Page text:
This is going to read like the start to a fairy tale…  Once upon a time there were hardly any mobile phones, the fax machine represented high tech, and there was no publicly accessible internet. Remember?

That meant no Siri, Alexa, or Google to answer your every question. So what were you to do if an earworm drove you mad? Or music for a funeral had to be found, or a half-remembered theme from a film bugged you.

One option was to visit your nearest music library. It must have taken some nerve to stand at the enquiry counter and hum / sing / otherwise render your musical query. And to be asked to repeat it several times as colleagues drifted in and out to see if they could provide the answer. Decidedly low tech, but the concept formed the basis for a hugely popular remote access service, 1990s style.

Birmingham – UK City of Music

[Clicking on the images will enlarge them]

In the run-up to the Millennium, the Arts Council of Great Britain (as it was then) announced an ambitious programme of events, matching cities or regions of the UK with particular art forms. Who went first? Birmingham. 1992 was the city’s year in spotlight. Musical events of almost every conceivable kind and genre took place under the umbrella billing of ‘Sounds Like Birmingham’.

For me, the opportunity to be part of Karlheinz Stockhausen’s Sternklang (Starsound) performed in Cannon Hill Park was a once-in-a-lifetime experience – utterly memorable. To give you a flavour, here’s a short excerpt from a more recent German performance:


Libraries featured strongly in the year-long activities. At the start, a discussion between Chris Meade and John Gough (both leading libraries’ contribution) about ‘alternative engagements’ led to the suggestion of the Humline. It was both a continuation of a service offered by Music Library, and something different.

The idea was simple. Using a dedicated phone line and answering machine, library customers could phone at any time, leave their query, and staff would get back to them with the answer (hopefully). It was meant only to point-up a quirky aspect of what we offered. It very soon became so much more than that.

Going viral

Planned radio interviews
Part of a record of radio interviews (Library of Birmingham)

Nowadays, we’re used to the idea that the most unexpected things can garner worldwide interactions and attention. It was much more of a shock in 1992.

Humline was launched at the start of the year with little fanfare. Then the Daily Mail decided to brighten up dull January coverage by running an article on something quirky coming out of Birmingham. In a quiet news period, the story got picked up in a way nobody could’ve imagined. The rest is history, though it’s a story largely contained in these papers, and people’s memories.

Televsion proposed interviews
Section of the TV interview log (Library of Birmingham)

Humline in operation

For those working in Music Library, what started out as a novelty soon became the norm, with increasing amounts of time spent answering Humline enquiries. It wasn’t only the search but all the bureaucracy which came with it: noting call details in a log book, marking them complete, and getting in touch with enquirers.

Making your enquiry via an answering machine came with its own pitfalls. Too often, people hesitated just as they were about to relay the tune and got cut off. Forgetting to include contact details was another common error. For some, context ruled, with the actual enquiry getting crammed in at the end.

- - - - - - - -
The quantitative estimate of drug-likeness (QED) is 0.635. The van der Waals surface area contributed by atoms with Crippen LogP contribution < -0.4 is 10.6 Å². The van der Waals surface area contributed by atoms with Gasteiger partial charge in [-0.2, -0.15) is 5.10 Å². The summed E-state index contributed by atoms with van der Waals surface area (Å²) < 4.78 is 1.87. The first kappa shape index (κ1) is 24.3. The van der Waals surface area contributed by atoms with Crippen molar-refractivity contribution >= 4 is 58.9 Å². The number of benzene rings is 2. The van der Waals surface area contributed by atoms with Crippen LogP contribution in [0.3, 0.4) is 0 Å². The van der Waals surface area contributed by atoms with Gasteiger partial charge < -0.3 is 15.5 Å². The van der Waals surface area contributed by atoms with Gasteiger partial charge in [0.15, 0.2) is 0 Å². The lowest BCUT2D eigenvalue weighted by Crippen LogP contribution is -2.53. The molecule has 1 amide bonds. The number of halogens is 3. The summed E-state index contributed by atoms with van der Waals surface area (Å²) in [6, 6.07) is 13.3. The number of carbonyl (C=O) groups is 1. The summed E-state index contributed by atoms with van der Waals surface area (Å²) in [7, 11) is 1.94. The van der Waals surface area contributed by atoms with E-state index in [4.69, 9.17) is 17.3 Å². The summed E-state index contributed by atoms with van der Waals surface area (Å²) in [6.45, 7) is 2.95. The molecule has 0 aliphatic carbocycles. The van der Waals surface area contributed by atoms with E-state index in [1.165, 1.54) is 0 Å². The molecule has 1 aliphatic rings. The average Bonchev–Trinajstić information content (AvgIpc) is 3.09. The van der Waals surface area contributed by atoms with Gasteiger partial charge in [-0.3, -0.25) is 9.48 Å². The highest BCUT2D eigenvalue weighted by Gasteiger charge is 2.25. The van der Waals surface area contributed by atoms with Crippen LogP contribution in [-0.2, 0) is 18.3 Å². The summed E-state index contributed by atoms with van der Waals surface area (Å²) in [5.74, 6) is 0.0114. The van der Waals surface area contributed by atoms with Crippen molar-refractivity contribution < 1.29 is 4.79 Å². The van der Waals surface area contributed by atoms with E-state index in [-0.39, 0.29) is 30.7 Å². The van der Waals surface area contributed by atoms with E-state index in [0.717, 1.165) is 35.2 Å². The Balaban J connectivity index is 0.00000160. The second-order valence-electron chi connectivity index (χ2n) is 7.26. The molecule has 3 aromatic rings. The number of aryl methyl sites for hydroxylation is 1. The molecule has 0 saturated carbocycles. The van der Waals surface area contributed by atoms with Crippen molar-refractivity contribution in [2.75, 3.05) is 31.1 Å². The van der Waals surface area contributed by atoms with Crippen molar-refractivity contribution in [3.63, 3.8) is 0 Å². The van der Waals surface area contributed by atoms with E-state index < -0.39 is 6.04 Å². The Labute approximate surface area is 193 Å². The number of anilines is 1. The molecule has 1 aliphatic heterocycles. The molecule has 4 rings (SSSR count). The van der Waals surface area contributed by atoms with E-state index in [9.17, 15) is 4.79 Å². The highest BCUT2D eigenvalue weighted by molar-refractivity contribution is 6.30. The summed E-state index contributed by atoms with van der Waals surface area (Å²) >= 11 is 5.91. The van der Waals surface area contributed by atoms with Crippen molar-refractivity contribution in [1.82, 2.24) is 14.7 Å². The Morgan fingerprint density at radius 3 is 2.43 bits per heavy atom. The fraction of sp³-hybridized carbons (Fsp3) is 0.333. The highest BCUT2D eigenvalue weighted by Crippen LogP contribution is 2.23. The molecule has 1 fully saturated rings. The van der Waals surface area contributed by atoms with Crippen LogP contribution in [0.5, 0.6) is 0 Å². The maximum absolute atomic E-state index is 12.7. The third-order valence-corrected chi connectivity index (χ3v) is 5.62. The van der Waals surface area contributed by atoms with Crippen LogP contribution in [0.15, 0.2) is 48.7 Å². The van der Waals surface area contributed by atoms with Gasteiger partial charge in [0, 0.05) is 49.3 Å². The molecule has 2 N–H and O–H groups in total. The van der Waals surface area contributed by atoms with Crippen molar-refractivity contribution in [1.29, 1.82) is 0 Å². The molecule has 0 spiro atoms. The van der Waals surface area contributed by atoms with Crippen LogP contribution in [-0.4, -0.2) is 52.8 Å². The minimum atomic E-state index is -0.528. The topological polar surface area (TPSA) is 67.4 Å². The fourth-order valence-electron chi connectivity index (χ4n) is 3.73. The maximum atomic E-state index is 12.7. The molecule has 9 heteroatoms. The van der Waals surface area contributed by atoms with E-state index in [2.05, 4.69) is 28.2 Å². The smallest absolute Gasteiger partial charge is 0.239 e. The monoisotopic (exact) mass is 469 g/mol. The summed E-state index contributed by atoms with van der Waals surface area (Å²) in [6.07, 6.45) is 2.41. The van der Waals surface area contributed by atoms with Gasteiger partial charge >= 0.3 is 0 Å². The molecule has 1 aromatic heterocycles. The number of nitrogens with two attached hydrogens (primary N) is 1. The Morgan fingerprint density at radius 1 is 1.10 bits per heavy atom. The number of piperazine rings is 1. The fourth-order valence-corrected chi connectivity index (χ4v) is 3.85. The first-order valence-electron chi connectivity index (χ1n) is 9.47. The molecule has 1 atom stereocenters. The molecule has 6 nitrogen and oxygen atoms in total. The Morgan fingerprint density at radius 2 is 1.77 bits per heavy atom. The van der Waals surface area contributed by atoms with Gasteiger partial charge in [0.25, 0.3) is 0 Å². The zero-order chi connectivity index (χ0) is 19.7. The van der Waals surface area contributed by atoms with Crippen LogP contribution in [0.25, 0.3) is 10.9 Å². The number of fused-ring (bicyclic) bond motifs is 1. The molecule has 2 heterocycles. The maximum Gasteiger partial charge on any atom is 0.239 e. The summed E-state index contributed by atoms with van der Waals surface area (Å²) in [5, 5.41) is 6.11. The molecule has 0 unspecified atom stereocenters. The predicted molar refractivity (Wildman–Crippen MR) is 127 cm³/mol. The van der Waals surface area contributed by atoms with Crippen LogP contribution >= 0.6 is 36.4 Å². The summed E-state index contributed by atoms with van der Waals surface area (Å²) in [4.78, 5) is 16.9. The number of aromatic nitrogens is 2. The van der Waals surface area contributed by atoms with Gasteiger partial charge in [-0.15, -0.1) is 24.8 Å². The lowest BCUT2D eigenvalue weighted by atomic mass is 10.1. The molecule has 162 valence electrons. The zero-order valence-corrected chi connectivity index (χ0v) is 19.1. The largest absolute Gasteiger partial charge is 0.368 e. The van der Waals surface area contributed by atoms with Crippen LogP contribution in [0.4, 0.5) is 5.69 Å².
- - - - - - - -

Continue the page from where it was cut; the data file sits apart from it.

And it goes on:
So what was asked? Music in TV adverts, films, and shows on TV were staples. Here’s one for British Airways that could be answered almost before someone asked the question:

Inspector Morse was a hugely popular show at the time. Questions came in both about the theme and other music John Thaw spent time listening to.

Don’t forget that there were four terrestrial channels and newcomer Sky – that was the extent of choice in 1992. It made for a largely homogeneous watching experience.

The remaining enquiries comprised a wide-ranging selection of music – anything to which someone decided they’d like an answer. That became trickier as news of Humline spread far and wide – yodelling isn’t much known in this country.

Solving the puzzles

[image via Pixabay]
So how did the staff go about answering the questions? Remember, no internet. There were a few printed sources which helped: TeleTunes (self-explanatory), Dictionary of musical themes (classical), and something referred to as ‘the up-down’ book. This ingenious publication rendered a multiplicity of themes on the simple basis of whether the tune went up (U), down (D), or remained the same (R). The opening note was omitted. Take Twinkle, twinkle, little star as an example:


It looks weird, but if you sing it to yourself (the first note isn’t there), you’ll see what I mean.

Otherwise, the staff’s communal brain would usually find the answer. Expertise, personal enthusiasms, and a large, wide-ranging stock made for a deep pool of knowledge. What kind of success rate was achieved? This is entirely unscientific but my guess would be 8 out of 10 – pretty good.

Why now?

The Humline would be a fun topic for any time. However, producers from the BBC have recently asked about the collection with the view to making a short video. We enjoyed rediscovering the archive with them. If the filming happens, you can be sure we’ll let you know.

Meanwhile, if you have any memories, we’d be very happy to read about them. You can comment here, or on any of the Library of Birmingham’s social media outlets.